The USDA quietly released a statistic in March that should alarm us all. More than seven dairy farms folded every day in 2018, and it’s easy to see why.
America’s farmers and ranchers are in their 6th straight year of economic recession, with no end in sight.
Farm bankruptcies are on the rise and lenders are tightening the availability of credit, which is harming many of those who feed, clothe, and fuel us, because farmers and ranchers are increasingly unable to demonstrate that they can repay their loans.
The situation warrants the immediate attention of policymakers.
Markets need to rally even as U.S. production remains strong, helping farmers and ranchers repay mounting debt and start rebuilding the equity they have hemorrhaged over 6 years.
Washington certainly cannot dictate market forces to bring about this kind of a recovery — but there are actions Washington can and should take that could help ignite just such a recovery.
Trade is first and foremost on the minds of U.S. farmers and ranchers.
Trade is absolutely essential to American agriculture because farmers and ranchers here at home rely heavily on customers abroad.
In 2017 alone, the U.S. exported north of $140 billion in agricultural goods around the globe.
For example, America exports between 60 and 80 percent of the almonds, pistachios, and walnuts we produce.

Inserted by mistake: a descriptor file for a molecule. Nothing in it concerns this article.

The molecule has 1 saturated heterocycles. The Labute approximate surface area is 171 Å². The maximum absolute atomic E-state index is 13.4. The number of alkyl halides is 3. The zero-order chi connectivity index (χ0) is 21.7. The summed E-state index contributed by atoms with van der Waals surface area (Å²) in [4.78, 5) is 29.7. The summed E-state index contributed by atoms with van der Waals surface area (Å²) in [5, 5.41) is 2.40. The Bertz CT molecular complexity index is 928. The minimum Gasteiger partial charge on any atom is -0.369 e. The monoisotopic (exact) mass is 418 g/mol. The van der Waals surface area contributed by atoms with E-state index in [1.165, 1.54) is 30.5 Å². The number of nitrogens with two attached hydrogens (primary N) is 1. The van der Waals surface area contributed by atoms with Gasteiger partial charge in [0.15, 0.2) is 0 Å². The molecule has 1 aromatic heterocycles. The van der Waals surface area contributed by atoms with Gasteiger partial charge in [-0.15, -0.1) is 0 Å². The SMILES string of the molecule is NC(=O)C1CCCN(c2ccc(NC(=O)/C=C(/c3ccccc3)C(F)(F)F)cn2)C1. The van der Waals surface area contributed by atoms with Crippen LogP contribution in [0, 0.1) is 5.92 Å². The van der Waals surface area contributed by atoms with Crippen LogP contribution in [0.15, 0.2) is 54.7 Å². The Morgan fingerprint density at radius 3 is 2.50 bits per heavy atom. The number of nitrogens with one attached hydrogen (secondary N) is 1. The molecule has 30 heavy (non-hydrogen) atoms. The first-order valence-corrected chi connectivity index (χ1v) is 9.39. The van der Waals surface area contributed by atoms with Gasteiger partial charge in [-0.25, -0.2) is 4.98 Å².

And between 46 and 76 percent of the cotton, sorghum, rice, wheat, and soybeans we produce in the U.S. is destined for export.
Meanwhile, meat, poultry, and dairy exports have also been on the rise in recent years, with 21 percent of pork produced to be sold abroad.
In short, U.S. exports feed a hungry world. And here at home, a vibrant agriculture means a more vibrant Main Street and healthier, stronger rural communities.
So, as the Administration and Congress consider what they can work on together that could move markets and improve lives in the United States, expanding trade opportunities is a logical place to begin.
The first two opportunities are through the speedy ratification by Congress of the U.S.-Mexico-Canada Agreement (USMCA) and a successful resolution of the U.S.-China trade negotiations.
In and of themselves, these two achievements would lock in and expand U.S. opportunity in three of our biggest markets.
But, even beyond these direct benefits are other dividends, such as building momentum for other agreements like Japan that could further grow U.S. exports.
Leveling the playing field is vital to the competitiveness of America’s farmers and ranchers and is a goal that policymakers of both political stripes should be able to support. And it all begins with a couple of steps that can be taken relatively quickly.
Vote on USMCA and ratify it. Finalize U.S.-China trade negotiations. And bring an end to one of the worst rural recessions in recent memory.